I’ve decided to revive the old Deeper Waters feature so that I could try writing an in-depth analysis of Sega’s original Sonic the Hedgehog, inspired by Jeremy Parish’s excellent Anatomy of Games series. I personally hold the first Sonic game in high regard, and while it’s not as groundbreaking as, say, Nintendo’s Super Mario Bros, I feel that it is one of the shining example of 2D platform games from the genre’s golden era.
It’s well-known that Sega specifically created Sonic as a rival to Mario, but it’s also clear that he was meant to attract fans away from Nintendo’s iconic plumber. Thus, Sonic shares many similarities to Mario, both in gameplay and in style, and a lot of habits that players in 1991 would have developed from years of Koopa-stomping easily carry over to Sonic’s debut game.
However, if you were new to gaming, the demo that kicks in after the title screen gets you up to speed by showing a little bit of gameplay from the first acts of the first three zones. Sonic can run, jump, collect rings, and defeat enemies by jumping on them. It also demonstrates some of the key differences that set it apart from Mario, such as how you don’t necessarily have to jump on enemies to defeat them, but you can also jump through them from the side or underneath, so long as Sonic is rolled up into a ball when he makes contact. And if you take a hit, you will lose all rings you have collected, but you can recover a few of them before they disappear. Finally, the demo gives you a tantalizing glimpse of the rotating Special Stage, but does not show you how to access it.
Of course, if you don’t have the patience to sit through all that, you’ll likely just hit Start and learn as you go along.
The Green Hill Zone is the typical, friendly green grass/blue sky theme seen in many games, inviting the player to have fun and learn the game. Act 1 starts similarly to Super Mario Bros with Sonic standing near the left side of the screen and facing to the right. It should be intuitive that you need to move to the right, as per typical platform game structure, but I’ve also theorized that the HUD being positioned on the left side of the screen is intended to psychologically “push” the player to move Sonic to the right.
As the screen scrolls to the right, there are three rings placed in the air well above Sonic’s head. They bear somewhat of a resemblance to the coins from Super Mario Bros, so anyone familiar with that game should naturally want to collect them. Otherwise, they only spin in place to catch your attention. Collecting them requires making Sonic jump to reach them. Fortunately, all three buttons on the Genesis/Mega Drive controller do the same thing, so figuring out how to make Sonic jump doesn’t take much experimentation.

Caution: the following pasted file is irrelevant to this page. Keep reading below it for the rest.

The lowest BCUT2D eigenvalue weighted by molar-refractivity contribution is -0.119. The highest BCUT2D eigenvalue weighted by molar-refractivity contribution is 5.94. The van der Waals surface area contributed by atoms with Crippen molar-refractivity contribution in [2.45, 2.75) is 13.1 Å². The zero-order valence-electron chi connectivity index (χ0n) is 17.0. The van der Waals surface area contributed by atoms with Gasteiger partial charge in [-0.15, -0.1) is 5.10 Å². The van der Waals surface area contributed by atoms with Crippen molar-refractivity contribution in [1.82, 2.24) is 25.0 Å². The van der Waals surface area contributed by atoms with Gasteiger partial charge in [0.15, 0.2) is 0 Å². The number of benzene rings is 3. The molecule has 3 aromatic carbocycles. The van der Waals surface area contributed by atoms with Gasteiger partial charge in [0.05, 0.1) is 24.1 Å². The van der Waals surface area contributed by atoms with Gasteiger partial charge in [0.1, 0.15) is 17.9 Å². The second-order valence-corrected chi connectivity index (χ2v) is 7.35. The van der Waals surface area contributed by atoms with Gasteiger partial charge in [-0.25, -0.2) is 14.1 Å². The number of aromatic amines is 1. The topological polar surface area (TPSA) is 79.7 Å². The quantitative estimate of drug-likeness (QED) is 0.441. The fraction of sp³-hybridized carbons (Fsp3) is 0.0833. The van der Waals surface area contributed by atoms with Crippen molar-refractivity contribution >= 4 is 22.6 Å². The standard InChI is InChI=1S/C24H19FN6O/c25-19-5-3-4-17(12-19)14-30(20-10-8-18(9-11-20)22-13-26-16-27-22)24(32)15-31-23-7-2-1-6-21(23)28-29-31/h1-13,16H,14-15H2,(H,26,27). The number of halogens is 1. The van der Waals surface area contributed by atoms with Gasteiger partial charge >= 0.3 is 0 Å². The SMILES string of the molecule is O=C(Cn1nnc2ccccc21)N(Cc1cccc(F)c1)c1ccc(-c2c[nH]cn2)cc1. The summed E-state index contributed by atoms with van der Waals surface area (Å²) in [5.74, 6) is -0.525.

A little further to the right is a platform with a video monitor sitting on top. The icon displayed on the monitor is of a ring similar to the ones seen earlier, suggesting that that is what it contains. However, the first hazard also appears in this screen as a Moto Bug slowly approaches Sonic from the right. The Moto Bug only moves in one direction, and has no actual attack. Still, this enemy prompts the player to have Sonic jump up to the upper platform. If you didn’t learn how to jump earlier, it’s do or die this time.
If Sonic happens to bump the video monitor from beneath as he jumps, nothing happens. Sonic actually needs to hit it from above or the side to retrieve its contents, but nothing forces the player to learn this at this particular time. But again, habits from playing Super Mario would make it intuitive that you can interact with things by jumping on them.
Just beyond this, Sonic encounters a slightly more dangerous enemy, the Buzz Bomber, who quickly flies through the air in one direction, only to stop to fire a single shot at a diagonal angle. If Sonic is not quick to avoid it, he’ll take a hit and lose any rings he managed to collect earlier. Otherwise, it’s a life lost, and back to the beginning to figure out what went wrong.
Beyond this is something that set Sonic apart from most other platform games of the time: uneven ground. There’s a smooth incline that slows Sonic down as he ascends it. Super Mario Bros 3 already had this to a degree, but it’s much more prevalent here, and it serves to emphasize Sonic’s physics-oriented movement. This eventually leads to a dip and a ramp that, if Sonic has built up enough speed, he can launch off of. All it really serves, however, is to give the player a taste of how Sonic maneuvers.
Further to the right are a couple of “steps” with yet another enemy, Crabmeat, who moves back and forth and occasionally fires a couple of shots in an arcing fashion. In trying to jump over it, Sonic is likely to hit it from the side, teaching the player that Sonic can attack enemies without having to be directly on top of them.